By Peter Bates
For years, erasing vector objects done in a draw program like Adobe Illustrator® or CorelDRAW® wasn't so easy. You had to cover them with stroke-less white objects to give the illusion of obliteration. Now Macromedia FreeHand MX® has an elegant solution for this problem. An eraser whose "erasing tip" can be programmed, just like the one in Adobe Photoshop®. It may not sound like much, but it's a big step.
There are more tool enhancements in this release of FreeHand MX, which was delayed from the Macromedia MX suite release a few months back. The gradient tool has grown up. Not only can you specify a gradient fill, but you can also manipulate its shape, making it rectangular or conical, for example. The gradient handles that control the expanse and direction are easy to use. The trace tool is a powerful component, allowing you to specify its sensitivity in picking up adjacent colors or sections of a bitmap; however, the more complex the bitmap (such as a photograph), the more complicated the tracing becomes. I suggest using the tool at first with simple graphics of only a few colors. You can now add a host of effects, fills, and strokes to one selected object. For example, an object can have a 3-pt stroke and a bevel effect, all branched under the same Object Properties box. This powerful product is now integrated into the MX family, which means they all have the same look and feel. You can also import the files into Flash and Fireworks (but not Dreamweaver).
If you have been working with Dreamweaver® 4.0 or if you're considering doing so, this is the package for you. Unlike Photoshop® 7.0, it is a major upgrade to the Dreamweaver, Fireworks®, and Flash® programs. For Dreamweaver, the upgrade provides a spiffier interface. No longer do you have to switch back and forth between viewing the HTML file editing panel and the file list panel. You can display them both on the same screen; however, I would only recommend this feat if your screen is set to at least 1024 x 768 resolution. Otherwise, I would use the tab-clicking feature to hide one panel. Another feature: you can turn on grids and rulers to determine where you are on the screen. An improved CSS design panel now has a tree structure that makes it easier to distinguish locally defined styles from global ones.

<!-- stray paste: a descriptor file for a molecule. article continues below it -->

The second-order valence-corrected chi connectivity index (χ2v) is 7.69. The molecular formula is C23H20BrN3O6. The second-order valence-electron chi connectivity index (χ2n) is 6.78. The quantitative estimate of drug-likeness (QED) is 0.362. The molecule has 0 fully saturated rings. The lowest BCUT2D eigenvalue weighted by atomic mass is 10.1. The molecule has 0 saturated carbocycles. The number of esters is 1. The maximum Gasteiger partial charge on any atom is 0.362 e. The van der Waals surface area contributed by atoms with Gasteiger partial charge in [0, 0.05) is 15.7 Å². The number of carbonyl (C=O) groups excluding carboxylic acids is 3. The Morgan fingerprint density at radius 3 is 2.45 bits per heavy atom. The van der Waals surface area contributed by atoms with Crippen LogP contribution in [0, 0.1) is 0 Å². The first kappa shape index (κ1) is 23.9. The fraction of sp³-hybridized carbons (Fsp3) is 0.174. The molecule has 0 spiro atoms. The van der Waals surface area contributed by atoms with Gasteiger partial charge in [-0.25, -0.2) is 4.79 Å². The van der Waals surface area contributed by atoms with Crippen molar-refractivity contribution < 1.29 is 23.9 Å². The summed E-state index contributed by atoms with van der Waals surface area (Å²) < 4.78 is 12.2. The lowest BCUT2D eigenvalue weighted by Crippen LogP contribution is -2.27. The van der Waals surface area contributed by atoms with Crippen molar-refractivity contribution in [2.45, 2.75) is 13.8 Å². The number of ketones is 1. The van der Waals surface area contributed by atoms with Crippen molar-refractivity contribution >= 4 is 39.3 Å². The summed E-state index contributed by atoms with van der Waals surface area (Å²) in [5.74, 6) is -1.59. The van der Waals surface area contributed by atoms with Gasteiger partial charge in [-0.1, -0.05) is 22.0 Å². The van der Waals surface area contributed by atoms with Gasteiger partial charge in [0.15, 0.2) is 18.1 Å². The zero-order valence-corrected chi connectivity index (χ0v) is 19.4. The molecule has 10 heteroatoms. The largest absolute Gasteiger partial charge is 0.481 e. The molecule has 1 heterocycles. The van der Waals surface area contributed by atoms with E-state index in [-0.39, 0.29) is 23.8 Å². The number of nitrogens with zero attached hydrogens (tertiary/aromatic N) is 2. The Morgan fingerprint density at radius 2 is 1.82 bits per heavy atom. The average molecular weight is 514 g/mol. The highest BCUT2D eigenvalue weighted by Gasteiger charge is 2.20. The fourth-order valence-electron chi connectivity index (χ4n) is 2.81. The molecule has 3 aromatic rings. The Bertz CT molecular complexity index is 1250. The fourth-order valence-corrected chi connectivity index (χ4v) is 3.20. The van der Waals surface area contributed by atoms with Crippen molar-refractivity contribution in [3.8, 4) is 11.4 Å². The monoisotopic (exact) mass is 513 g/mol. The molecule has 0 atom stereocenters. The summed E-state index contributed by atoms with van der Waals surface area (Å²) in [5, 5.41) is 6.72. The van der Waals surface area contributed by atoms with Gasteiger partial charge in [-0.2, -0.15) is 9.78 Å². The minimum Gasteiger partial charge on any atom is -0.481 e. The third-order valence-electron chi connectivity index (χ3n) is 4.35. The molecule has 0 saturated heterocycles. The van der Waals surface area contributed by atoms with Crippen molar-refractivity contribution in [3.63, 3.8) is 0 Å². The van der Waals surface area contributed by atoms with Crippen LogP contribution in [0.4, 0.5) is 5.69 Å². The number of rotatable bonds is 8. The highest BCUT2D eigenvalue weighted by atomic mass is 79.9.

Dreamweaver MX® integrates seamlessly with Fireworks, the MX web graphics component, and Flash, the animation component. Like Adobe Photoshop's ImageReady component, Fireworks allows you to slice up a graphic and create hotspots and buttons. This designer's dream helps you avoid that boxy HTML code look that many amateurish web sites have these days. When you are done designing the graphic, you can then save it as an HTML file that you can call up in Dreamweaver. An HTML table delineates the components of the Fireworks graphic. Select the table, click Edit in the Properties box, and you are back in Fireworks, where you can hone your graphic even more. If you've never used Flash before, run the excellent tutorial because this product has a fairly steep (but rewarding) learning curve. You are in effect editing a film, whose components involve time segments rather than graphic or textual ones, although you can edit these other two components within the program. Flash too has greatly improved from its previous incarnation. Within its powerful Timeline, you can resize and cut multiple frames. Flash now locates many common functions within the Properties panel rather than in multiple windows, panels and boxes. There are many other enhancements that make this a premier product suite (like the FreeHand® vector graphics program and ColdFusion®), but space limitations prevent me from talking about them further. Try Macromedia Studio MX® yourself! It gets the work done.
Visit www.macromedia.com to learn more about FreeHand and Studio MX.
Peter Bates runs Bates Communications, a publication, promotion, and Web design company. He can be reached at or www.batescommunications.net.